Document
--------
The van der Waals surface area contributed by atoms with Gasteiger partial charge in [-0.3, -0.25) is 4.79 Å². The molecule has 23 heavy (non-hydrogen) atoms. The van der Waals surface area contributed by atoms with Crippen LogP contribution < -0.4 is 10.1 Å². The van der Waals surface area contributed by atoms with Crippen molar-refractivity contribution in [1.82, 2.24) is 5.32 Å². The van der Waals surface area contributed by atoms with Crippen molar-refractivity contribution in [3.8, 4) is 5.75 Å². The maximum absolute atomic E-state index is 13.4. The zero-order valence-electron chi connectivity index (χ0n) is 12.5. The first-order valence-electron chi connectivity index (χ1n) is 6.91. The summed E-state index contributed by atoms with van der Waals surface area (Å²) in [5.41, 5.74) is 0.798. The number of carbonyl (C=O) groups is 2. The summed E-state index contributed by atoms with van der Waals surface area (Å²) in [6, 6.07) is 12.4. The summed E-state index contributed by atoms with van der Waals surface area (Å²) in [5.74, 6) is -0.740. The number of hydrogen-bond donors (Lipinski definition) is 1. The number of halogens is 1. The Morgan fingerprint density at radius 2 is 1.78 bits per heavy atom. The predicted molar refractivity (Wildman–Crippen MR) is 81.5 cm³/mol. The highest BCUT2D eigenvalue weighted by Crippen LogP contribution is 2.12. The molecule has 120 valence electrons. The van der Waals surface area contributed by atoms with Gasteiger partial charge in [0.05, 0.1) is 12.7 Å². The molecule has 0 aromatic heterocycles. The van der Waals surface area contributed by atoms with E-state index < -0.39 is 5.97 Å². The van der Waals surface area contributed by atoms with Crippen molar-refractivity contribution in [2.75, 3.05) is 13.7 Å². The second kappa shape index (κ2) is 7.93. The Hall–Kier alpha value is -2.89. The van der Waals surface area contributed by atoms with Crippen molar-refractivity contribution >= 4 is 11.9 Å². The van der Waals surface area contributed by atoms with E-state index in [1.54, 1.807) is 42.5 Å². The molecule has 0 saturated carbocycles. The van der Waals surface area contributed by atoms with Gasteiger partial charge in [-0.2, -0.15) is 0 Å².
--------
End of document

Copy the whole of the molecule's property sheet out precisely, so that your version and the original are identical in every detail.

The van der Waals surface area contributed by atoms with Gasteiger partial charge in [-0.3, -0.25) is 4.79 Å². The molecule has 23 heavy (non-hydrogen) atoms. The van der Waals surface area contributed by atoms with Crippen LogP contribution < -0.4 is 10.1 Å². The van der Waals surface area contributed by atoms with Crippen molar-refractivity contribution in [1.82, 2.24) is 5.32 Å². The van der Waals surface area contributed by atoms with Crippen molar-refractivity contribution in [3.8, 4) is 5.75 Å². The maximum absolute atomic E-state index is 13.4. The zero-order valence-electron chi connectivity index (χ0n) is 12.5. The first-order valence-electron chi connectivity index (χ1n) is 6.91. The summed E-state index contributed by atoms with van der Waals surface area (Å²) in [5.41, 5.74) is 0.798. The number of carbonyl (C=O) groups is 2. The summed E-state index contributed by atoms with van der Waals surface area (Å²) in [6, 6.07) is 12.4. The summed E-state index contributed by atoms with van der Waals surface area (Å²) in [5.74, 6) is -0.740. The number of hydrogen-bond donors (Lipinski definition) is 1. The number of halogens is 1. The Morgan fingerprint density at radius 2 is 1.78 bits per heavy atom. The predicted molar refractivity (Wildman–Crippen MR) is 81.5 cm³/mol. The highest BCUT2D eigenvalue weighted by Crippen LogP contribution is 2.12. The molecule has 120 valence electrons. The van der Waals surface area contributed by atoms with Gasteiger partial charge in [0.05, 0.1) is 12.7 Å². The molecule has 0 aromatic heterocycles. The van der Waals surface area contributed by atoms with E-state index < -0.39 is 5.97 Å². The van der Waals surface area contributed by atoms with Crippen molar-refractivity contribution in [2.75, 3.05) is 13.7 Å². The second kappa shape index (κ2) is 7.93. The Hall–Kier alpha value is -2.89. The van der Waals surface area contributed by atoms with Crippen molar-refractivity contribution >= 4 is 11.9 Å². The van der Waals surface area contributed by atoms with E-state index in [1.54, 1.807) is 42.5 Å². The molecule has 0 saturated carbocycles. The van der Waals surface area contributed by atoms with Gasteiger partial charge in [-0.2, -0.15) is 0 Å².